SAP Says $5.8 Billion Sybase Acquisition Opens Enterprise Mobility Market

German software giant says combined companies will enable organizations to become better “unwired enterprises,” harness business data and deliver information on the fly through mobile devices.

SAP Inc. said that its subsidiary SAP America Inc. will purchase Sybase Inc., a Dublin, CA-based maker of data management software, analytics and enterprise mobility solutions, for $5.8 billion or $65 per share of common stock.

The German enterprise software maker said that the acquisition will help move its solutions into mobile platforms and, with a wider collection of products to sell, drive more sales from existing customers in addition to unearthing new ones.

SAP officials said that the Sybase deal is important because it will help companies become better “unwired enterprises,” improving their capacity to harness vast amounts of data and deliver information to customers not tethered to offices.

Accordingly, SAP touted the ability of Sybase’s mobile platform to connect SAP and non-SAP applications and data and enable them on mobile devices. It said that customers will be able to tap into Sybase’s messaging network to reach some four billion mobile subscribers through more than 850 operator relationships worldwide to engage consumers with alerts, transactions and promotions on mobile devices.

Central to the acquisition for SAP appears to be the lever it gains to the mobile business market, a burgeoning segment likely controlled by those vendors whole technology hastens companies' ability to make what Bill McDermott, SAP co-chief executive and executive board member, termed “faster, more informed business decisions in real time” from an assortment of mobile devices.

McDermott said that with the Sybase acquisition SAP will “dramatically expand its addressable market by making available its market-leading solutions to hundreds of millions of mobile users, combining the world’s best business solutions with the world’s most powerful mobile infrastructure platform.”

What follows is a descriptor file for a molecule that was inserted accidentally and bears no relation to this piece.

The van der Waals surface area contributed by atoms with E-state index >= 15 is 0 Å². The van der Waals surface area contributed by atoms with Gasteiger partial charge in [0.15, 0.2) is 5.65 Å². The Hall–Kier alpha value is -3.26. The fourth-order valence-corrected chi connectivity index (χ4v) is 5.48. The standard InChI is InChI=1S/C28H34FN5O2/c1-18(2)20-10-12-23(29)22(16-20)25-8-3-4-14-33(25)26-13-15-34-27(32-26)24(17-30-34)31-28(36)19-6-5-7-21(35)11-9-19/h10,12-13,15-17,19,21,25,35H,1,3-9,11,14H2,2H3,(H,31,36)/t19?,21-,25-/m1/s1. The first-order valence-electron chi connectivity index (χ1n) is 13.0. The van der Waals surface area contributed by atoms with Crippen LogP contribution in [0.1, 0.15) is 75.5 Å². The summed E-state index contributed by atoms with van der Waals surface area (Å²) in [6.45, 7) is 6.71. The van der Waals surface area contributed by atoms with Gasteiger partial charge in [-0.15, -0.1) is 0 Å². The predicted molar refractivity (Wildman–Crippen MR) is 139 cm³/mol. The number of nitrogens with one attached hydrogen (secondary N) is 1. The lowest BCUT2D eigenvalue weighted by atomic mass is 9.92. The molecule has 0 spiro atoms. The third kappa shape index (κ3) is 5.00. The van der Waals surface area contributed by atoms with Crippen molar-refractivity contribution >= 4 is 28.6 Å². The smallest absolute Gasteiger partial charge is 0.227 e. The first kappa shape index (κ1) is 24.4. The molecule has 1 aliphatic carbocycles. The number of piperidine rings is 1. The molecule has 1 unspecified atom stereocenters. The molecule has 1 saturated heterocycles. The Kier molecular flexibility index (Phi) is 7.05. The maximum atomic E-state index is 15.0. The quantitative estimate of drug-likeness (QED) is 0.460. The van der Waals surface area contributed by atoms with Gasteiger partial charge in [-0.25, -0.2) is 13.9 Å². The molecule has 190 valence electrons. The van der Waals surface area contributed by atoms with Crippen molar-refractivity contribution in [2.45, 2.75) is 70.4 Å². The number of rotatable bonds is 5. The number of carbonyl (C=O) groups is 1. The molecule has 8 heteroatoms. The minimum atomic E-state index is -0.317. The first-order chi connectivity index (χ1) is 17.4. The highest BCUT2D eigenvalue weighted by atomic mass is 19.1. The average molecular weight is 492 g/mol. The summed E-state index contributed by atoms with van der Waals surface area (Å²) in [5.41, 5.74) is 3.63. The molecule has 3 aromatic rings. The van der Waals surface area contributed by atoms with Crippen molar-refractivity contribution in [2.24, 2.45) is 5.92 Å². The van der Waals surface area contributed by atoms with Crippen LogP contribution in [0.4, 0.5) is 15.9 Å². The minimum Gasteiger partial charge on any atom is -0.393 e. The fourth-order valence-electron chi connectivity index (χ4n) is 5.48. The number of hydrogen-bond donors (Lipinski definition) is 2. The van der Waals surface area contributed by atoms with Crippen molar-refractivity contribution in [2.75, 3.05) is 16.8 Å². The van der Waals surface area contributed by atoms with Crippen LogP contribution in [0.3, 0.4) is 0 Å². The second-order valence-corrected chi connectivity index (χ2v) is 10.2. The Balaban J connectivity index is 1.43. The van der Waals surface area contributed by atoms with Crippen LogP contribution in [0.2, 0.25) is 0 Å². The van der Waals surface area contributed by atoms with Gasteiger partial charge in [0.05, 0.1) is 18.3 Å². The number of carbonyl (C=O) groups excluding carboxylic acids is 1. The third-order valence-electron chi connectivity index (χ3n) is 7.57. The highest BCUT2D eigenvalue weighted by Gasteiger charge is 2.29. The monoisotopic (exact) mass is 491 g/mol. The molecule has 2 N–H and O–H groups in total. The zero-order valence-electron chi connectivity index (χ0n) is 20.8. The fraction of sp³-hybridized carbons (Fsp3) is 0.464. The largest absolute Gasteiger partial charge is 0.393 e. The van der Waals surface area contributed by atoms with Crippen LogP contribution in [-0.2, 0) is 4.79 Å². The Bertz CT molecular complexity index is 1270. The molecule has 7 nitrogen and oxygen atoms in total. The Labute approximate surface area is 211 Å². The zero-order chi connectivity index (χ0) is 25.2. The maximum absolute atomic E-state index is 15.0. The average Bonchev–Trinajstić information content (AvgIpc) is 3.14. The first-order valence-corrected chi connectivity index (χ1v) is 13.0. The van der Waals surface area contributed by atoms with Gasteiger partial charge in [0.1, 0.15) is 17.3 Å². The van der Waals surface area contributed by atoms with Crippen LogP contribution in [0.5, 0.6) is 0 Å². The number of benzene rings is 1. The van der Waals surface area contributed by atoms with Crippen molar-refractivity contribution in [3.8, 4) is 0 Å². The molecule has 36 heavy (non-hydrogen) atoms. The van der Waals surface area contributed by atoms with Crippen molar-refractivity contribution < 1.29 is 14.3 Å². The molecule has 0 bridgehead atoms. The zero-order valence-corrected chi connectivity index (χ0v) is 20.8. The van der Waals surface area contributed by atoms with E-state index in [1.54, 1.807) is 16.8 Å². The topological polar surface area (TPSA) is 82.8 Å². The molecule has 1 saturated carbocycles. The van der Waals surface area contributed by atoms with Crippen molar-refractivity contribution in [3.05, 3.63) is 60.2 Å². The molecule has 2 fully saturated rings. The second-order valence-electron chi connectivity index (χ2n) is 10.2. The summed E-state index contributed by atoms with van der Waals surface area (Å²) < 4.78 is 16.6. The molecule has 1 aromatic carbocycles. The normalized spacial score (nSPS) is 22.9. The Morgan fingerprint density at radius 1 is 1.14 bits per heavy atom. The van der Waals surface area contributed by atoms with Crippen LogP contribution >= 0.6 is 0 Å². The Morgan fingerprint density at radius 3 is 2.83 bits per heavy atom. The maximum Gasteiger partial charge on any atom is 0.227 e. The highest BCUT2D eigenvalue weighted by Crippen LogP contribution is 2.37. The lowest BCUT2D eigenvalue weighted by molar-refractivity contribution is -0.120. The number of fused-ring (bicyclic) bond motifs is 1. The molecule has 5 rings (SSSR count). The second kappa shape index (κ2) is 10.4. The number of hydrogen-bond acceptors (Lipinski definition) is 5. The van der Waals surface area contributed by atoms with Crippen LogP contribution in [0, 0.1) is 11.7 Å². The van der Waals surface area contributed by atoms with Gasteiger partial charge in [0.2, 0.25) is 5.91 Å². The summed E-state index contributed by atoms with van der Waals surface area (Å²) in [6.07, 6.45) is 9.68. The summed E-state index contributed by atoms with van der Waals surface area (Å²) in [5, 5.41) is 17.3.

He described the deal as a “game changing transaction for SAP and Sybase customers, who will be better able to connect their employees with key functionality and information from anywhere” to execute better business decisions.

John Chen, Sybase chief executive, in following suit, said that “enterprise mobility,” or on-the-fly access to business applications and data through an array of devices, is key to the deal.

“By combining the market leader in enterprise applications with the market leader in enterprise mobility, companies around the world will be able to run their business from many different devices,” Chen said.

“This will drive a new wave of enterprise productivity,” he said. “The combined SAP/Sybase will be able to provide a software offering that enables companies to transform their businesses in an increasingly data-, consumer- and mobile-centric world.”

The companies said that the deal also benefits their partners by opening up development opportunities on Sybase’s mobile platform.

Deal draws analyst support

Charles King, an analyst with Pund-IT Inc., a Hayward, CA-based researcher, said that Sybase’s mobility platform offers SAP an unusual opportunity.

“Along with a healthy business, satisfied customers and a solid balance sheet, Sybase’s strong presence in global mobile telephony offers intriguing opportunities for SAP to further leverage and extend its business solutions,” King said.

“Given the exploding interest in smart phones, tablets and other handheld computing devices, this qualifies as a classic no-brainer,” he said.

King noted that “the deal also appears extremely attractive for Sybase, especially given the level of support that SAP has publicly pledged.”

SAP said that it will fund the Sybase purchase with cash on hand and a € 2.75 billion loan underwritten by Barclay’s Capital and Deutsche Bank.

Sybase will operate as a standalone unit and its management team will remain intact, SAP officials said. SAP pledged to support Sybase’s product roadmap.

The deal is expected to close by the end of the third quarter 2010. SAP said that it expects the acquisition will yield cost efficiencies and an uptick in revenue and be immediately accretive to SAP’s per share earnings.

SAP said that it will provide go-to-market and details of the integration of the two companies after the transaction closes.

TAGS: software,mobility,SAP,Sybase,Enterprise

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